As a member of the European Parliament Coalition for Mental Health and Wellbeing, she also strives towards the adoption of a comprehensive plan for the improvement of mental health in Europe. 

Following the publication of the European Commission’s mental health strategy, EURORDIS stated that one of the strategy’s shortcomings was its failure to explicitly recognise people living with a rare disease as a vulnerable population with regard to mental health, despite this population experiencing exceptional strains to the psychological wellbeing. 

She emphasises that improvements need to be made, however, describing as “half-baked” the Commission’s launched approach. 

“In my opinion, the Commission is once again running a large advertising campaign that will have a limited impact. It lacks money, real commitments to clear goals and a timeline to achieve them. However, it’s still better than anything we’ve had so far, so I try to perceive the whole thing rather optimistically.”

Mental health care is getting worse and worse across the EU. In many Member States, investments in the education of doctors and healthcare personnel, as well as in the development of infrastructure, have been neglected.”  

“We should secure sufficient financial allocations, raise awareness and ensure proper implementation in the Member States.” 

Kateřina is outspoken in her criticism of the response to the rising cost of living crisis across Europe, as the EU sees some of its highest inflation rates in years. Inflation – which had reached 17% in Kateřina’s country of the Czech Republic after Russia’s expanded invasion of Ukraine – has been particularly challenging for those living with rare diseases, as the rapidly rising costs of medical treatments have left many unable to afford the care they desperately need. 

“Patients fight every day with the increased price of vital medicines that they have to take. The poor economic situation makes rehabilitation, mental healthcare or the necessary social care that these patients need less available for them,” says Kateřina.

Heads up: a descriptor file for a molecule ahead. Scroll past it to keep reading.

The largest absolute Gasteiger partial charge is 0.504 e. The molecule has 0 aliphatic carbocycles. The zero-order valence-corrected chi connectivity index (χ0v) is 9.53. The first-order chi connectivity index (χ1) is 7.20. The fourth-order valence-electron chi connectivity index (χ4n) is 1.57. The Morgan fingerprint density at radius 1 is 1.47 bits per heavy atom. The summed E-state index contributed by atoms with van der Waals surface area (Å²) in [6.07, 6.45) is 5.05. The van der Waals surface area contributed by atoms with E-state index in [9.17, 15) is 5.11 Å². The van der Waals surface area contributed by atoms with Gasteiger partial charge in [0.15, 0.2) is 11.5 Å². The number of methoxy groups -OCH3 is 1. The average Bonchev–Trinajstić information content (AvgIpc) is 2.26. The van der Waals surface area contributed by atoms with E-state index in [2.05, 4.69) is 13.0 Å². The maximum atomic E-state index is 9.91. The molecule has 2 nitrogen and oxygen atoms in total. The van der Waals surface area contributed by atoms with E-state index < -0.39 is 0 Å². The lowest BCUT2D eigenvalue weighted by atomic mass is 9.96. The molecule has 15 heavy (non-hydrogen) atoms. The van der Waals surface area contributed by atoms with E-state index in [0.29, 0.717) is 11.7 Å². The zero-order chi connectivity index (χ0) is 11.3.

“What can we do? Don’t support the rich but dedicate resources to those who need them in a crisis. In my opinion, the only thing missing is the will to do that.” 

Kateřina won our Policy Maker Award in 2021 for her outstanding work in championing the rare disease cause in Europe. 

“For me personally, it was a confirmation that my work has a real impact on the lives of patients with rare diseases,” she reflects. “Moreover, it came at the right moment, when we were dealing with important new healthcare legislation.” 

“You know, these various awards are quite positively noticed in Brussels, and as a politician, it increases your credit in negotiations, and it helps you to push necessary changes for the benefit of patients.” 

“Colleagues are aware that you have been working on the issue for a long time, understand it and know what you are talking about. Negotiation is then easier.” 

“Be sure to nominate politicians as it will help them in their work for patients. However, of course, others need to be nominated – scientists, patient representatives, excellent officials, and so on. These winning nominations then help to promote the needs of patients with rare diseases.” 

Nominations are open for the Black Pearl Awards 2024!   

If you know of someone like Kateřina Konečná who deserves to be recognised for their outstanding work in the rare disease community, submit your nomination in just a few minutes

Madison James, Communications Intern